Years back, I read that Outremer built a solid catamaran, but the styling was not very attractive to me, and they were built for performance, so the ammenities were spartan to say the least. Pictures made it seem like pitching our 2 man tent on the trampoline of our Hobie Tiger would have been almost as comfortable. So to say that I was very pleasantly surprised when we saw the new 51 would be a huge understatement.
These cats are still built for performance, but the interior space is livable. The rep showed us around and explained that much of the interior cabinetry was cored to save weight, showed us some of the characteristics that make the hulls fast and had me sit in the optional side seats with tillers that would bring me back to my Hobie Cat days. Imagine steering this way while cruising at 15-20 knots. How could that not put a grin on your face! From a practical standpoint, the boat also has a protected helm station for those less pleasant days at sea.
Admittedly, inside the forward berths on their 51 are narrower than those on a 40 charter catamaran to provide the high performance, but they would still work. If a couple doesn’t have enough space, then one of them can us the top bunk instead!
The model we saw is owned by a couple that took delivery last year in France and sailed it to the US. They will also be in the rally south this year with us. They are hoping the weather allows them to do the trip in 6 days. We’re hoping for 10-11. I’d better make sure my wife doesn’t join their crew, or it will be a long trip for me. Keeping with my car comparison, this would be the BMW M5. The price for the smaller 45 foot model would be in the ballpark of $750k.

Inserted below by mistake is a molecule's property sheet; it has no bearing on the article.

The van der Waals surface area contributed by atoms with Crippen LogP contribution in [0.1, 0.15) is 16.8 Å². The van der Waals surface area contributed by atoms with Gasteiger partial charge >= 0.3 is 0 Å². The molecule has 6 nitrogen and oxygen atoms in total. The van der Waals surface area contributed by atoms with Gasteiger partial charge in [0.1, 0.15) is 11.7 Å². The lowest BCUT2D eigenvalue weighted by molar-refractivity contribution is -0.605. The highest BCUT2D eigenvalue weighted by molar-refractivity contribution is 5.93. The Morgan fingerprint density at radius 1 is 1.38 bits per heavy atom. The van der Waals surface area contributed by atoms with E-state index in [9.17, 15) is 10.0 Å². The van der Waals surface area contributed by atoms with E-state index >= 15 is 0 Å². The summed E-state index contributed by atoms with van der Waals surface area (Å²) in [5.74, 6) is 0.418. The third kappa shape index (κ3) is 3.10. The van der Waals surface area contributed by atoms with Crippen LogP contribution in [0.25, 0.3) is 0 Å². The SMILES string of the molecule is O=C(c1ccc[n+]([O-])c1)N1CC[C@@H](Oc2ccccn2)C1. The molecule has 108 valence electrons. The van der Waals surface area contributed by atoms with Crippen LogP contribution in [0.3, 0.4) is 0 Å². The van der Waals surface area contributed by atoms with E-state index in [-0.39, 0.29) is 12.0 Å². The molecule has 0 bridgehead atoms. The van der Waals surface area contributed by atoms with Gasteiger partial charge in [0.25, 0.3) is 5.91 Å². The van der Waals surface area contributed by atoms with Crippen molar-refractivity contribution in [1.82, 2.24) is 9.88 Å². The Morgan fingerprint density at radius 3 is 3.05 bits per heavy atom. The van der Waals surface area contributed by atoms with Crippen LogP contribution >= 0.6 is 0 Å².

We skipped the Gun Boats at the show. We respect what they are, but waiting in line didn’t seem worth it. Besides, we are too conservative to take a Lamborghini equivalent to sea. Plus I suspect I could have the Outremer 51 and a Lamborghini, and probably enough money left over to enjoy both instead.
The last boat that was of interest to us was the Balance 451. An evolution from their earlier 42′ design its name was chosen to imply that it is built as that perfect compromise between performance and live aboard comfort for about $550k. On our first walk through we were intrigued and I was glad to hear the owner of the company trying to talk a couple out of the generator they thought they needed. There is hope that we might one day find one that isn’t overloaded with equipment. I want to own my boat, not be owned by it and all it’s maintenance intensive systems.